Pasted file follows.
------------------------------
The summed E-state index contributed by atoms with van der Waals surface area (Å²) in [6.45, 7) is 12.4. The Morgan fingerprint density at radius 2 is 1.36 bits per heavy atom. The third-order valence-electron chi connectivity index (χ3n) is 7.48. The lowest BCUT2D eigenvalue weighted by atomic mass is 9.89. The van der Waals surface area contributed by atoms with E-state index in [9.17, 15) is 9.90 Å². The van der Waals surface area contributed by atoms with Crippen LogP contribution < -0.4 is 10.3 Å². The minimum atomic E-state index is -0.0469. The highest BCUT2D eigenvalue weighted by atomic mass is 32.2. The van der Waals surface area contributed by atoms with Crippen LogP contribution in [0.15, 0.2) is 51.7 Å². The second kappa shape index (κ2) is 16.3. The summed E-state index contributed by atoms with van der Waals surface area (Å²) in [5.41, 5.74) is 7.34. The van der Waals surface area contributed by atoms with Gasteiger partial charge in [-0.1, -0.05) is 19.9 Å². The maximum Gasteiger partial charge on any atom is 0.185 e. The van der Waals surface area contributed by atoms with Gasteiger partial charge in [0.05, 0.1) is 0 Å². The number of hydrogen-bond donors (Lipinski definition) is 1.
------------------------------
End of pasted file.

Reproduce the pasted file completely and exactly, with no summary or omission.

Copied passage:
The summed E-state index contributed by atoms with van der Waals surface area (Å²) in [6.45, 7) is 12.4. The Morgan fingerprint density at radius 2 is 1.36 bits per heavy atom. The third-order valence-electron chi connectivity index (χ3n) is 7.48. The lowest BCUT2D eigenvalue weighted by atomic mass is 9.89. The van der Waals surface area contributed by atoms with E-state index in [9.17, 15) is 9.90 Å². The van der Waals surface area contributed by atoms with Crippen LogP contribution < -0.4 is 10.3 Å². The minimum atomic E-state index is -0.0469. The highest BCUT2D eigenvalue weighted by atomic mass is 32.2. The van der Waals surface area contributed by atoms with Crippen LogP contribution in [0.15, 0.2) is 51.7 Å². The second kappa shape index (κ2) is 16.3. The summed E-state index contributed by atoms with van der Waals surface area (Å²) in [5.41, 5.74) is 7.34. The van der Waals surface area contributed by atoms with Gasteiger partial charge in [-0.1, -0.05) is 19.9 Å². The maximum Gasteiger partial charge on any atom is 0.185 e. The van der Waals surface area contributed by atoms with Gasteiger partial charge in [0.05, 0.1) is 0 Å². The number of hydrogen-bond donors (Lipinski definition) is 1.